We're all so wired (and so wireless) these days, more and more of our communications takes place over email. Efficient? Yes. Effective? Yes. Nuanced? Well, not so much.
By and large, email messages don't have a tone of voice. EXCEPT FOR THE ONES THAT ARE IN ALL CAPS WITH MULTIPLE EXCLAMATION POINTS!!! (Sorry for shouting at you there.) Email misunderstandings, understandably, are pretty common. Sometimes a person sounds angry when they're simply rushed. Or, a typo can send the recipient off in the wrong direction — auto correct typos can be particularly confusing. Sarcasm doesn't come across at all. And jokes fall flat more often than not.
In cyberspace, no one can hear you laugh.
Many years ago, in 1982 which was the dawn of time by Internet standards, a Carnegie Mellon researcher named Scott Fahlman recognized that the other geeks in his computer science lab were trying to infuse humor into an innately humorless medium. He suggested using punctuation marks to denote jokes. (-:
And the emoticon was born!
BTW, how cool is it that an actual person came up with something as ubiquitous as the smiley emoticon? How cool is it that there's a record, proof positive, of his invention? Twenty years after his brainstorm, researchers were able to find his original email in the university's computer department back-up tapes. Pretty cool, Scott! Pretty cool.
If you have a tween or a teen, you're always struggling to keep up with their friendships, fads, and fashion. You're also usually a step behind when it comes to technology, media and how your daughter or son communicates with her or his peers. Kids are adept at adopting the newest, fastest ways to talk amongst themselves.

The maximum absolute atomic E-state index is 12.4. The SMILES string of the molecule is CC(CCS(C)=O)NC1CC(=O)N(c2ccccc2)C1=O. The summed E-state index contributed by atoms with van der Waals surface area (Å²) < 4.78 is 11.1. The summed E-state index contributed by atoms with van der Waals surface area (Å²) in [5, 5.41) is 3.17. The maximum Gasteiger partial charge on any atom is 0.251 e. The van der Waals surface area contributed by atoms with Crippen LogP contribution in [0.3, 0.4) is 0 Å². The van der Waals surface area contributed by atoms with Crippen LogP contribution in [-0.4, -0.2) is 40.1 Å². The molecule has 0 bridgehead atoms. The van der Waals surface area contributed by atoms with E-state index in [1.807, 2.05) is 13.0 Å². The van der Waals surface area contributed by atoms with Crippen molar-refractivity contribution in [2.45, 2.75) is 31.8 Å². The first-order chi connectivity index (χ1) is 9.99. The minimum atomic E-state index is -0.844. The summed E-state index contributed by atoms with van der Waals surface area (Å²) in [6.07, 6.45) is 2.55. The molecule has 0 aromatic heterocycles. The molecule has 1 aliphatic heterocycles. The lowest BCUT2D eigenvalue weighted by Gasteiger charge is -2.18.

Here is a quick glossary of the most basic emoticons that can help you the next time you're checking emails or text messages ... um, with their permission, of course. (-;
Smiling (or joking)
Tongue sticking out
Straight face/no reaction
The range of facial expressions can also be executed with a pair of shades using the character 8. This might mean that the person is a nerd. Or it might mean that the person is cool. (Or, it might just mean that your tween wears glasses.)
Once you've mastered the basics, you can move on to elaborate emoticon pictograms. These include:
Dazed and confused
Listening with headphones
And, I love cats (well, why not?)
Other cultures have developed their own dialects of emoticons. Here, for example, is an Asian symbol that means "typical American ..." Hmmmm.
This list is by no means complete. Like any modern language, Emoticonalese is always evolving. Just when you think you know enough to converse with your tween, he or she will have moved on. Maybe this is one of those life-long learning opportunities. For example, I recently learned a valuable new symbol that I plan to use as often as I can afford to.
Bye for now. I'm on my way to *$$$. Get it? ;-)